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Bridgewater Associates is the world's largest hedge fund firm, and possibly also the weirdest.

Founded in 1975 by Ray Dalio, Bridgewater embraces a work culture of radical transparency, where employees are encouraged to challenge each other's decisions, and register their negative emotions with an iPad app called Pain Button.

"Bridgewater's a hard place," former executive and current FBI director James Comey has said. "It probably took me three months, maybe four months, before I relaxed.

Now Pure Alpha, the firm's biggest fund and as of last year the world's most profitable for investors, may be ready for a pain button of its own. It's down 12% for the year, according to a Wall Street Journal report citing sources.

Dalio's second-largest fund, All Weather, is up nearly as much though, with a 10% gain for the year, the report said. All Weather has roughly $60 billion under management, and Pure Alpha roughly $68 billion.

The All Weather fund is designed to perform across unpredictable economic environments by divvying up its assets based on their underlying cash flows. Dalio has said that the strategy was inspired in part by his consulting work with McDonald's (MCD) , which in the early 1980s wanted to ensure its chicken costs would remain stable ahead of the launch of the McNugget.

Dalio helped McDonald's poultry suppliers design a futures contract that hedged against price fluctuations in corn and soybeans, the underlying costs of their chicken.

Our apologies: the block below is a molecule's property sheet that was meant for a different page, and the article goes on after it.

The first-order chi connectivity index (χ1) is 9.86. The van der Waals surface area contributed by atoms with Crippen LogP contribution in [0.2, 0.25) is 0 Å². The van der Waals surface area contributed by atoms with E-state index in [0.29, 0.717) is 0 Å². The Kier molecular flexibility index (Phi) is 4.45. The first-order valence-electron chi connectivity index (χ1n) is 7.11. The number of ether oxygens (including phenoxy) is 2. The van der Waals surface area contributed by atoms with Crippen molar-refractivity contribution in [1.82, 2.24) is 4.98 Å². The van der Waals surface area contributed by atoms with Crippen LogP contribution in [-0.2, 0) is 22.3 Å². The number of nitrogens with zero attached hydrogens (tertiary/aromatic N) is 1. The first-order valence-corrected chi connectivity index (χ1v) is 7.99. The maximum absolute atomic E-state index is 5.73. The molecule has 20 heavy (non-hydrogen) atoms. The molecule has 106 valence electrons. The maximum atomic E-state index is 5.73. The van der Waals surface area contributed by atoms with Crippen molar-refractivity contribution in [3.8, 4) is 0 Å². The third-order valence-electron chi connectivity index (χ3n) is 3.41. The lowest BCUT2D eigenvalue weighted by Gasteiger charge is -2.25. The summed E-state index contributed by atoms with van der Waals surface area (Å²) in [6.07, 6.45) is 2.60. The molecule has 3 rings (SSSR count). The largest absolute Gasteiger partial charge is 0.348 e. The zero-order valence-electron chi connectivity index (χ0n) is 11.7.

Bridgewater's overall portfolio is tilted heavily toward emerging markets, with roughly a third of its holdings in publicly traded securities in the Vanguard FTSE Emerging Markets ETF  (VWO)  as of the first quarter. Dalio's other top-five holdings are also ETFs: SPDR S&P 500 (SPY) , iShares MSCI Emerging Markets (EEM) , iShares iBoxx Investment Grade Corporate Bonds (LQD) , and iShares S&P 500 (IVV) .

All have posted healthy single digit gains for the year, and  (VWO) tops the list with an 8.5% climb in the first two quarters.

As for Pure Alpha's struggles, it's doubtful Dalio will wallow much in dejection. "The pain of problems is a call to find solutions," as he puts in in his 100-page principles manifesto. "So it's silly, pointless, and harmful to be upset at the problems and choices that come at you (though it's understandable)."